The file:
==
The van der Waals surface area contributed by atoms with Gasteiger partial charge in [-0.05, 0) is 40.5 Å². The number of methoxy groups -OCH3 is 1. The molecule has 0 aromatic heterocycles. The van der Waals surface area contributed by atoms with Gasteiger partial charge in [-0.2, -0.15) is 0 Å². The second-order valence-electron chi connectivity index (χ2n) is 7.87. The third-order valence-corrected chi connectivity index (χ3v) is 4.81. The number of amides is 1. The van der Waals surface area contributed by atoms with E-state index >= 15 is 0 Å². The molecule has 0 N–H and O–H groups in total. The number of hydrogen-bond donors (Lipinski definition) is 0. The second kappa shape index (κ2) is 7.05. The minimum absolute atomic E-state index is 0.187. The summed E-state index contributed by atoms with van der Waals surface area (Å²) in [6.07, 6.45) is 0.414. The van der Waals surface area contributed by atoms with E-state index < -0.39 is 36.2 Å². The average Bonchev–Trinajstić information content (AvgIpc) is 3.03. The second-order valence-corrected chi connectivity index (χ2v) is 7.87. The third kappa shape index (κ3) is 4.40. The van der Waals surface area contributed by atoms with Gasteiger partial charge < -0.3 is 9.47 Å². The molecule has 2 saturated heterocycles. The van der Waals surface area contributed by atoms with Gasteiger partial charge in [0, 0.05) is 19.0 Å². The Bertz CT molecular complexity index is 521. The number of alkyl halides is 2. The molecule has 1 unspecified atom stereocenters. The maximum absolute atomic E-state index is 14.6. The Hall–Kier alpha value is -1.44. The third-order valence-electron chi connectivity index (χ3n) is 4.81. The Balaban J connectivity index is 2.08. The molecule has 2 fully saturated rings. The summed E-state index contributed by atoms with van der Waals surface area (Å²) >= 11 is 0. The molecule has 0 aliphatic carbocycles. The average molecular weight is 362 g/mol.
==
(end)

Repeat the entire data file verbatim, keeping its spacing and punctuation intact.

The van der Waals surface area contributed by atoms with Gasteiger partial charge in [-0.05, 0) is 40.5 Å². The number of methoxy groups -OCH3 is 1. The molecule has 0 aromatic heterocycles. The van der Waals surface area contributed by atoms with Gasteiger partial charge in [-0.2, -0.15) is 0 Å². The second-order valence-electron chi connectivity index (χ2n) is 7.87. The third-order valence-corrected chi connectivity index (χ3v) is 4.81. The number of amides is 1. The van der Waals surface area contributed by atoms with E-state index >= 15 is 0 Å². The molecule has 0 N–H and O–H groups in total. The number of hydrogen-bond donors (Lipinski definition) is 0. The second kappa shape index (κ2) is 7.05. The minimum absolute atomic E-state index is 0.187. The summed E-state index contributed by atoms with van der Waals surface area (Å²) in [6.07, 6.45) is 0.414. The van der Waals surface area contributed by atoms with E-state index < -0.39 is 36.2 Å². The average Bonchev–Trinajstić information content (AvgIpc) is 3.03. The second-order valence-corrected chi connectivity index (χ2v) is 7.87. The third kappa shape index (κ3) is 4.40. The van der Waals surface area contributed by atoms with Gasteiger partial charge < -0.3 is 9.47 Å². The molecule has 2 saturated heterocycles. The van der Waals surface area contributed by atoms with Gasteiger partial charge in [0, 0.05) is 19.0 Å². The Bertz CT molecular complexity index is 521. The number of alkyl halides is 2. The molecule has 1 unspecified atom stereocenters. The maximum absolute atomic E-state index is 14.6. The Hall–Kier alpha value is -1.44. The third-order valence-electron chi connectivity index (χ3n) is 4.81. The Balaban J connectivity index is 2.08. The molecule has 2 fully saturated rings. The summed E-state index contributed by atoms with van der Waals surface area (Å²) >= 11 is 0. The molecule has 0 aliphatic carbocycles. The average molecular weight is 362 g/mol.